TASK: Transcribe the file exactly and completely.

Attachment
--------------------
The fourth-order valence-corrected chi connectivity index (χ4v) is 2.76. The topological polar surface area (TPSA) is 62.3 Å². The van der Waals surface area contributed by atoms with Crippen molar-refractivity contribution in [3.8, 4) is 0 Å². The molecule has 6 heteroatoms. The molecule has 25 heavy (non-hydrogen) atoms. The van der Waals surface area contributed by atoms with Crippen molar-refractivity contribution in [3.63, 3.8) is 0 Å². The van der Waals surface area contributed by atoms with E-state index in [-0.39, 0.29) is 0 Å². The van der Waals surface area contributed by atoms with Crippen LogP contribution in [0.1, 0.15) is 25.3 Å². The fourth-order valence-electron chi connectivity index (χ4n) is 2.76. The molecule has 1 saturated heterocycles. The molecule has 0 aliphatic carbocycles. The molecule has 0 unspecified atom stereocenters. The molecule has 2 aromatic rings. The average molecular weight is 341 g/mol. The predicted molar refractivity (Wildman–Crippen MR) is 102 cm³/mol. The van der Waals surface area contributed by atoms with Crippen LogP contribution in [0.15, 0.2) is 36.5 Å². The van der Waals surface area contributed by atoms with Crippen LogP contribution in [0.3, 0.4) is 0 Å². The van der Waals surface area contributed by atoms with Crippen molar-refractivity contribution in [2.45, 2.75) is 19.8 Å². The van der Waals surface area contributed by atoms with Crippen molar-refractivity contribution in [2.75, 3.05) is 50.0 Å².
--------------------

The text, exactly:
The fourth-order valence-corrected chi connectivity index (χ4v) is 2.76. The topological polar surface area (TPSA) is 62.3 Å². The van der Waals surface area contributed by atoms with Crippen molar-refractivity contribution in [3.8, 4) is 0 Å². The molecule has 6 heteroatoms. The molecule has 25 heavy (non-hydrogen) atoms. The van der Waals surface area contributed by atoms with Crippen molar-refractivity contribution in [3.63, 3.8) is 0 Å². The van der Waals surface area contributed by atoms with E-state index in [-0.39, 0.29) is 0 Å². The van der Waals surface area contributed by atoms with Crippen LogP contribution in [0.1, 0.15) is 25.3 Å². The fourth-order valence-electron chi connectivity index (χ4n) is 2.76. The molecule has 1 saturated heterocycles. The molecule has 0 aliphatic carbocycles. The molecule has 0 unspecified atom stereocenters. The molecule has 2 aromatic rings. The average molecular weight is 341 g/mol. The predicted molar refractivity (Wildman–Crippen MR) is 102 cm³/mol. The van der Waals surface area contributed by atoms with Crippen LogP contribution in [0.15, 0.2) is 36.5 Å². The van der Waals surface area contributed by atoms with Crippen LogP contribution in [0.3, 0.4) is 0 Å². The van der Waals surface area contributed by atoms with Crippen molar-refractivity contribution in [2.45, 2.75) is 19.8 Å². The van der Waals surface area contributed by atoms with Crippen molar-refractivity contribution in [2.75, 3.05) is 50.0 Å².